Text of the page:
In good news for curry wallahs, researchers are saying that a compound that makes curry yellow could help fight skin cancer.
Apparently, curcumin, which is found in the spice turmeric, interferes with melanoma cells.
A team at the University of Texas, found in laboratory tests, in a process known as apoptosis, that curcumin made melanoma skin cancer cells more likely to self-destruct.
In an even more promising finding, the same team discovered that curcumin helped stop the spread of breast cancer tumor cells to the lungs of mice.
In the tests Bharat Aggarwal of the Department of Experimental Therapeutics at the University of Texas M.D. Anderson Cancer Center in Houston, and colleagues, treated three batches of melanoma cells, known as cell lines, with curcumin at different doses and for varying times.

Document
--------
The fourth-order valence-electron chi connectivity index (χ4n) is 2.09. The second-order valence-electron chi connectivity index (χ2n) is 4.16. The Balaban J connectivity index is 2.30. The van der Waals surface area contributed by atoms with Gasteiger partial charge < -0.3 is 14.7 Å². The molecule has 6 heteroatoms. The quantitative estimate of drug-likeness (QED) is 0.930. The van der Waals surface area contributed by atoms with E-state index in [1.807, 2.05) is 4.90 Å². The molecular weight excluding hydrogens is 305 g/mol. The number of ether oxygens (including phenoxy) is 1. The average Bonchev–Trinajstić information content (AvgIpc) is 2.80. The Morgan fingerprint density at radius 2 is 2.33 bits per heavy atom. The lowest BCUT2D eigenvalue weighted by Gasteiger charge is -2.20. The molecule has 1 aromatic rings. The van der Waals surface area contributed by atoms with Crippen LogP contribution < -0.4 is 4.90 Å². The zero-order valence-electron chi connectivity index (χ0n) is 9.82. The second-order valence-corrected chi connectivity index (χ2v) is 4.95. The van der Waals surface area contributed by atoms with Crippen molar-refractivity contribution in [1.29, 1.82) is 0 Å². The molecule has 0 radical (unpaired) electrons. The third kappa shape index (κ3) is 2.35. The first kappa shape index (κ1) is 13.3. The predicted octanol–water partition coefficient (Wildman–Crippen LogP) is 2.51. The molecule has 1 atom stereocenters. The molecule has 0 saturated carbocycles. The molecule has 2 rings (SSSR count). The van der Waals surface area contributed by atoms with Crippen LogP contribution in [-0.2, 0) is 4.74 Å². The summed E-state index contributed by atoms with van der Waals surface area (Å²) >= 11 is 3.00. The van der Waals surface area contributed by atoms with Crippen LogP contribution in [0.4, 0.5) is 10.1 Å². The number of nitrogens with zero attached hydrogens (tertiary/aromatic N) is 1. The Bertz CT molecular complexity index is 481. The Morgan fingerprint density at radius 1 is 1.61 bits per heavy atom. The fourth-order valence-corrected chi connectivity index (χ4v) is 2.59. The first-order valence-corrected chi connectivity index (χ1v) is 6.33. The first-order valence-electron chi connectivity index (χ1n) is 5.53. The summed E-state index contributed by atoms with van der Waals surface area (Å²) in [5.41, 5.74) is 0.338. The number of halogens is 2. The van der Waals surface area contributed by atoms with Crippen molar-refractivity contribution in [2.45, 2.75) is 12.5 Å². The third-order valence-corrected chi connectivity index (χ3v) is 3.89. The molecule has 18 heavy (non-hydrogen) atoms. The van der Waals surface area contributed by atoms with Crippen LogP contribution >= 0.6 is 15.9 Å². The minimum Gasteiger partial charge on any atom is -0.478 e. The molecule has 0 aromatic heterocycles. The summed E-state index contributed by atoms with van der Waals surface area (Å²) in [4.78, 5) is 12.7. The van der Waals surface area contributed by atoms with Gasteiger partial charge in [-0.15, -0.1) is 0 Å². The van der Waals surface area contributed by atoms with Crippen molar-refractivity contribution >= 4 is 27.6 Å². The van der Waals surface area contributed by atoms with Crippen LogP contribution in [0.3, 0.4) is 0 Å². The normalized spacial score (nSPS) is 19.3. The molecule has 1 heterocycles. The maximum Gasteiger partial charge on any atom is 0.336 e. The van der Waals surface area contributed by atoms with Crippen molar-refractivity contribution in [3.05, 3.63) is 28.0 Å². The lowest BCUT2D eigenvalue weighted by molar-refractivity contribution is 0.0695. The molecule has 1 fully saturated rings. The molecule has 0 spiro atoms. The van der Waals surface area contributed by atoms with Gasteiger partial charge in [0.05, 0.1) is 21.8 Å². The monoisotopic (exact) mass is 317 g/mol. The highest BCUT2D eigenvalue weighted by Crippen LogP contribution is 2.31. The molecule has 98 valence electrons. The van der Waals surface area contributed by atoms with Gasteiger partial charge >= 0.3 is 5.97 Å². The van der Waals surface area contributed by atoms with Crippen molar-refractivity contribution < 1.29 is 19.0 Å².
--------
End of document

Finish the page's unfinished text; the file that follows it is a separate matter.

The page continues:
The researchers found that the curcumin suppressed two proteins that tumor cells use to keep themselves immortal.
Aggarwal’s team say that based on their studies, they concluded that curcumin is a potent suppressor of cell viability and an inducer of apoptosis in melanoma cell lines.
They do add however, that further investigations and clinical trials are planned to determine the effects of curcumin in animal models of melanoma.
Earlier research has already shown that curcumin, which acts as an antioxidant, can help prevent tumors from forming in the laboratory.
Aggarwal says it is recognised that people who eat plenty of turmeric have lower rates of some cancers, although the spice itself has not been shown to reduce cancer risk in people.
The study will be published in next month’s issue of the journal Cancer.